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Not sure how long it will take for Australian cricket fans to recover from the earth-shattering blow to their ego’s and pride in their national team, after the recent shocking admission by trio captain Steve Smith, Vice-skipper David Warner and Test opener Cameron Bancroft, who all confessed to being involved in ball-tampering.

Any avid cricket enthusiast will tell you the aftermath of this will long be felt by the Australian team and their supporters. Breaking sporting code is often considered more scathing and more unforgivable than breaking the law.

But all sport scandals aside (and no offence and sympathies to Australian cricket devotees), this confession got me thinking. Depending on the transgression, there are instances when confessing is not going to potentially kill your career. It may even see you still bag the job of your dreams and it all boils down to one thing.

The one attribute that virtually all bosses want, plain ol’ HONESTY.

If you’re considered trustworthy from the get go, then chances are, you will be perceived in a positive light and stand in good stead for getting the job you want.

Start with your CV

Ensure it is squeaky clean. CV’s are not only about your credentials but an initial glimpse at revealing a piece of your personality. A simple omission of something unpleasant like being fired from a job, could prove detrimental and might cost you the job you’ve set your heart on because you just weren’t open to disclose or state the situation as is and thought it better to refrain from telling the recruiters the “real deal”. Often when a situation is explained to a recruiter, we can ease the client into knowing what led to the incident and often clients are willing to overlook or give you a fair chance because you were upfront.


These are mostly regarded as fact. If you only worked at a place for the 3-month probation period and then changed your mind or left because you couldn’t handle the slow-paced environment, outdated tech or filter coffee (some people are THAT serious about their morning beverage), then state so. Many a time, your current or ex-boss is a client of the recruitment agency. Or we know a candidate who works at that specific place when you did. So inside info is not always hard to find and like the saying goes, “It’s a small world after all”.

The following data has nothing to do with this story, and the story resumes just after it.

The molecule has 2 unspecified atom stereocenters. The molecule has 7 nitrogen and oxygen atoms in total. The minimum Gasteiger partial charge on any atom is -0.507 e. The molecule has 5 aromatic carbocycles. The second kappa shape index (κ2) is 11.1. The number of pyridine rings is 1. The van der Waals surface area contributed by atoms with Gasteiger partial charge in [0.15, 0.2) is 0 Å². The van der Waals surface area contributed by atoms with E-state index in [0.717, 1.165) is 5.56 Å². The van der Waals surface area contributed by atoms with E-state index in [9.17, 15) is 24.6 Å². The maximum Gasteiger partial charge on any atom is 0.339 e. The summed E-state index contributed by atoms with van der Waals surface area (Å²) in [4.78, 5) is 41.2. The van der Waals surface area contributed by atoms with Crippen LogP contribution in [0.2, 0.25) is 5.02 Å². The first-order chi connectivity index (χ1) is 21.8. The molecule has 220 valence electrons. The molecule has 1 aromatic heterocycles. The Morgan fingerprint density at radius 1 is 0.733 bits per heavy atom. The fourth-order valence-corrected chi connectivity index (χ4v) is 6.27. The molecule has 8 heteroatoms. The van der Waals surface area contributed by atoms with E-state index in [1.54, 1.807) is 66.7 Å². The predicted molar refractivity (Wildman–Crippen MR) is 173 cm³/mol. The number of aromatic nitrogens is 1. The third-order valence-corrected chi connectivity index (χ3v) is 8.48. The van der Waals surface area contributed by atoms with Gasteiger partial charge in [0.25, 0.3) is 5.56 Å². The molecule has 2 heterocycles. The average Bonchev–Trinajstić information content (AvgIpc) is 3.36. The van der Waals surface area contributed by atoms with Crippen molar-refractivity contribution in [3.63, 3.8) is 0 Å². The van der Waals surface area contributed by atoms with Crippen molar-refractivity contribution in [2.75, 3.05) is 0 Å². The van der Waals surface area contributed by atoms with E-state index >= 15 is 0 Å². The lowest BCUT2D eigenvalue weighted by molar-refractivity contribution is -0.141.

Often a job requires that you have used a specific programming language or database for a set number of years. This is your practical know-how and you will be caught out if you exaggerated your ability and how long you have used that tech. Also, when last it was used. There are exceptions however, when clients are willing to provide some time for you to refresh those skills or where they are open to giving you the opportunity to train a bit. But don’t say you are currently using C# or Linux when you last used it 5 years ago.

Desired Salary

If you want X, then be open about it so the recruitment consultant can establish roles where getting the X payslip may become a reality. But don’t say you want Y, and then when presented with Y, you suddenly feel the consultant only negotiated to get you the minimum. We are here to help you through the process but if we not informed about your true wishes then we can’t fight for it. But remember factoring salaries can often be tricky. Try to remain realistic about your expectations.

Cancelling Interviews (especially at the last minute)

Recruitment agencies are the middleman for a reason. We can fend off nasty clients or politely explain that you “forgot to set your alarm” or “your geyser burst” type excuses for not being able to arrive at the interview. Interviews can be rescheduled but this should not become standard behaviour. A tip is before agreeing to an interview date – check your schedule, check your phone for anything you may have diarised or like I do, a piece of paper on which you jot down your “What to do” list. Then check where the company is and the travel time you require. Giving yourself enough time is key and helps keep the nerves calm. 


When you decide to move for a new job, be ten thousand percent sure before signing the offer. You literally break our hearts or send our blood pressures to beyond boiling point when you change your mind after the contract is settled. There are unique instances when it’s understandable when you retract, but we would really prefer you take time out to weigh all the pros and cons before making the final decision to pack up and go.

So, whether it be on paper or verbally, any engagement with the recruitment consultant and your future boss is taken in good faith, believe me, we WANT to trust you.

Posted in Recruitment